Though he had an immediate impact on the team, Bouchard had not scored many points for the team; in his first season, 1941–42, he collected six points in the regular season and scored the first NHL goal of his career in the Canadiens' first-round playoff loss to the Detroit Red Wings.
The 1942–43 season was Bouchard's breakthrough year as he finished leading all Canadien defencemen in points and was key to the Canadiens' first season in several years without a losing record. They finished in fourth place with a record of 19 wins, 19 losses and 12 ties. Although they lost in the first round of the playoffs, the team was building in the right direction.
The 1943–44 season was Maurice Richard's first full season with the Canadiens. Richard was not just an exciting player to watch which served to increase attendance, but also had the offensive skills needed to turn the Canadiens into an exceptional team. The Canadiens proceeded to dominate the regular season finishing well ahead of second-place Detroit. In the playoffs in the first round against Toronto, after losing the opening game, they won the next four straight to win the series. Then, in the final they swept Detroit in four games to win their first Stanley Cup in thirteen years. While the "Punch Line" of Richard, Toe Blake and Lach provided the offensive power it was Bouchard and goal-tender Bill Durnan who kept the goals out. During the regular season Montreal had allowed only 109 goals, 68 less than second-place Detroit. Bouchard along with Richard and Lach were named to the NHL All Stars' second team and goaltender Bill Durnan made the first team and won the Vezina. Bouchard had become one of the most reliable defencemen in the league. He would be named to the NHL First All Star team, as one of the best defencemen in the league, for the next three seasons. He won his second Stanley Cup in 1945–46.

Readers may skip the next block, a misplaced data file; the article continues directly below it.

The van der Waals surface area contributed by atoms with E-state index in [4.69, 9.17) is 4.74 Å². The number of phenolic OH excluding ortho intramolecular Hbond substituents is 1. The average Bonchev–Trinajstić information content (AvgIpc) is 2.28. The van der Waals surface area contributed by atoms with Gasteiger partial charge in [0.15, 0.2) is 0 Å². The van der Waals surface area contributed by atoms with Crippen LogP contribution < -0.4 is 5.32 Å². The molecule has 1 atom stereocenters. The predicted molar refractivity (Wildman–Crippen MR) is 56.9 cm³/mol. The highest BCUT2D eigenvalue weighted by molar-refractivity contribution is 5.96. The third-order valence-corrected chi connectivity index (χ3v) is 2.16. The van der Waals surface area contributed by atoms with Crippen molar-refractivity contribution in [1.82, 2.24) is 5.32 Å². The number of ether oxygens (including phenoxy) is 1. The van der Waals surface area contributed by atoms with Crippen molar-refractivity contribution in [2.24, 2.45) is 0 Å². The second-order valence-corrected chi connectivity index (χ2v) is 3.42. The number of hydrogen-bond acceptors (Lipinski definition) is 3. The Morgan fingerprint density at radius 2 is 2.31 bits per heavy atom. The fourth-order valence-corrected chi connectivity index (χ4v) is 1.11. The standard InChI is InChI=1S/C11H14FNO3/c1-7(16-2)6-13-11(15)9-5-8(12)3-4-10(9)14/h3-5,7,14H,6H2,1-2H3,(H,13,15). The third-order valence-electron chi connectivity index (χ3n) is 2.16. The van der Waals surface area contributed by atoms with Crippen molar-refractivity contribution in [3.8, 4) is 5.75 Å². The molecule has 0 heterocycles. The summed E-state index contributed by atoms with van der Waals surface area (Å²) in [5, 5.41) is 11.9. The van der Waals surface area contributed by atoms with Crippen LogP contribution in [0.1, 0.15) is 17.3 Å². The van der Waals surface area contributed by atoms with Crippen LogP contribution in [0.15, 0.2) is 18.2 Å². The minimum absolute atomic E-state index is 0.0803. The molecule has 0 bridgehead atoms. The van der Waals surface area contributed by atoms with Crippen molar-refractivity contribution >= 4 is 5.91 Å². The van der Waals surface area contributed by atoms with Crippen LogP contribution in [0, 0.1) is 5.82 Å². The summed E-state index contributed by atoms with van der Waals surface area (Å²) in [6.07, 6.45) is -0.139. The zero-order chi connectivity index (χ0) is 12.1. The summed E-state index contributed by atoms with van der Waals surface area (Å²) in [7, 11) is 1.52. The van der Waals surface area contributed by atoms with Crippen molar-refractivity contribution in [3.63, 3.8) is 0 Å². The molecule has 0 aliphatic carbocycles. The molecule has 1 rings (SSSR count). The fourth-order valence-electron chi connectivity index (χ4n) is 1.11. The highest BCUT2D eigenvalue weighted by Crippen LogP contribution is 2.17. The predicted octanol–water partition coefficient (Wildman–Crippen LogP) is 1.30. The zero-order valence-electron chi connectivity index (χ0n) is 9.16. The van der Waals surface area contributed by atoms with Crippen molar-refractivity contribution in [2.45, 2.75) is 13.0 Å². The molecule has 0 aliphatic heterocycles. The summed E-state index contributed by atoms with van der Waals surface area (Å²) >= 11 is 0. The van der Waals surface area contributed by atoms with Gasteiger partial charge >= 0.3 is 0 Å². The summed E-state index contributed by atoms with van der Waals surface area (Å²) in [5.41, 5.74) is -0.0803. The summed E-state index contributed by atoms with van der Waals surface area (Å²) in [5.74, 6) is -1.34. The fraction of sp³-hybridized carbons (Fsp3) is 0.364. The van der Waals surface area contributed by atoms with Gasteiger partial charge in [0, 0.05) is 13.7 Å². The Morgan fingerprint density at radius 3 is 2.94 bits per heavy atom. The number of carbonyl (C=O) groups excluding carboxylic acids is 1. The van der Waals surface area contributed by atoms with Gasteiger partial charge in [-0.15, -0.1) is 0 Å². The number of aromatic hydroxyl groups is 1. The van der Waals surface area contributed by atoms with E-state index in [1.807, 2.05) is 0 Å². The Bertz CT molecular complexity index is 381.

As physical on the ice as Bouchard was, he was also regarded as a clean player and only rarely participated in hockey fights. Immensely strong, most players avoided engaging him in fights and Bouchard more often would be the person to break up combatants. However, it was a fight involving Bouchard which led to a significant change in the role of referees. During the 1946–47 season, Bouchard became involved in a prolonged and one-sided fight with Boston's Terry Reardon. Due to the fight, Clarence Campbell, president of the NHL, added to the duties of referees; for the first time they had the responsibility of breaking up fights. Then there was the time in March 1947, in a game in Boston, as the Canadiens were coming back onto the ice for the beginning of the third period, a female fan attacked Bouchard spearing him with a hat pin. Bouchard responded by pushing the woman away forcefully. A few moments later, Boston police were leading Bouchard out to a police car. According to Bouchard, Pat Egan of the Boston Bruins, interceded and talked the police out of the arrest.